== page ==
2. Throughout Heat, Buford describes himself as a “kitchen bitch” and “kitchen slave.” What does he mean? Do you agree with his assessment of his status in the kitchen of Babbo?
3. Mario Batali tells Buford, “You learn by working in the kitchen. Not by reading a book or watching a television program or going to cooking school” [p. 10]. While Batali has done this in his own career, he is also the host of several cooking shows and author of several cookbooks. Do you agree that the best way to learn to cook is in the kitchen? What have you learned from cooking shows and cookbooks?
4. In what ways does Batali’s celebrity affect his interactions with the staff of Babbo? How is this especially noticeable in his dealings with Andy?
5. Do you think that Buford is correct in his assessment that Marco Pierre White is the first person to show Mario Batali what a chef could be? Why do you think Batali and White were unable to work together?
6. When the Babbo cookbook is about to be published, Batali tells his staff that they will have to come up with new recipes since all of the secrets of Babbo will be revealed. Would knowing a restaurant’s recipes alter your dining experience? Why or why not?
7. Dario and Batali try to waste as little as possible. Likewise, when Buford brings home the pig from the green market, he uses all of it except for the lungs. Aside from the obvious financial motivations, why are all of these men unwilling to let any food go to waste?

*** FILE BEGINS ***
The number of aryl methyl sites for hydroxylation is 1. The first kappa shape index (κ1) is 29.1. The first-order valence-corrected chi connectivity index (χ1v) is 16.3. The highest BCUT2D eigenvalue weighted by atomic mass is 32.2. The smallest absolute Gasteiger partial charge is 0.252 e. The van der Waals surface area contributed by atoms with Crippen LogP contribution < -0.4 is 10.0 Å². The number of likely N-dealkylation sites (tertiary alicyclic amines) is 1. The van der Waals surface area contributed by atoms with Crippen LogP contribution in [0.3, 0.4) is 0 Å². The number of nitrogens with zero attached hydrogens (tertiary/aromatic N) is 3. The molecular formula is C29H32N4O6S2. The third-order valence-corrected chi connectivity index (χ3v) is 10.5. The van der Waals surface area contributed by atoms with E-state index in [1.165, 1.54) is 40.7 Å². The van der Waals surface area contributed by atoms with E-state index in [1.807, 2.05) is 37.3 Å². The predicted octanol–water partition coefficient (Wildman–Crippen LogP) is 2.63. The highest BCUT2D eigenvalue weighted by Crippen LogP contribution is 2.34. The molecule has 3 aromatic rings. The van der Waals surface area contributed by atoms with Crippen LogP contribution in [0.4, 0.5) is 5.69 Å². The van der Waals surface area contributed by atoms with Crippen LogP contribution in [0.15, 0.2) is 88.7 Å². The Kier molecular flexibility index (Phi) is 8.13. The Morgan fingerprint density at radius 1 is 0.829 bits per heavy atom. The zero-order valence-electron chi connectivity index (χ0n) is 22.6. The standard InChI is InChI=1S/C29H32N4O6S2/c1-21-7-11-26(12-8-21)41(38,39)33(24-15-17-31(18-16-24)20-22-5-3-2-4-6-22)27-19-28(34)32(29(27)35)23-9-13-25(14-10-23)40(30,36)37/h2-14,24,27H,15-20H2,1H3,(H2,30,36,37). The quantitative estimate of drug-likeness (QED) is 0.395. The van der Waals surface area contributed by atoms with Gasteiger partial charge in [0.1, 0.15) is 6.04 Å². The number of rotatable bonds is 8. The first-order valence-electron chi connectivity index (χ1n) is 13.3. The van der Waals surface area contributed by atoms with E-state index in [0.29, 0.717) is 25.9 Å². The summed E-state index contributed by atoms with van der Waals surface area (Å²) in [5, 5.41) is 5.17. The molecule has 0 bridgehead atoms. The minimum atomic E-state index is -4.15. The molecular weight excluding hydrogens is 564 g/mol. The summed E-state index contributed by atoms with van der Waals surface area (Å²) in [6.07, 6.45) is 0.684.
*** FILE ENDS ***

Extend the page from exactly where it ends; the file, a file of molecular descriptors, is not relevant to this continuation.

8. Buford is completely flummoxed by the lack of interest among the professionals he encounters in the history of pasta. Why do you think Buford is so obsessed with finding out when the egg first appeared in pasta dough? In what ways does he differ from the professionals that he encounters?
9. Throughout Heat, Buford argues that “food is a concentrated messenger of a culture” [p. 25]. What are some of the examples he gives to illustrate his point? Can you think of any examples of this in your own life?
10. Buford goes to Nashville as part of the Babbo kitchen team to assist in the preparation for a benefit dinner. How is this a turning point for him?
11. Before Betta teaches Buford how to make tortellini according to her recipe, she repeatedly makes him promise not to share her recipe with Batali. Why is she so emphatic about this request? Do you think that Betta is right to resent Batali’s success?
12. Dario sees himself not as a businessman or butcher but, rather, as an artisan. How does this impact the way that he runs his shop and interacts with his customers? What does Buford mean when he calls Dario “an artist, whose subject was loss” [p. 281]?
13. Has Heat changed your views on dining out and the world of professional cooking? If so, how?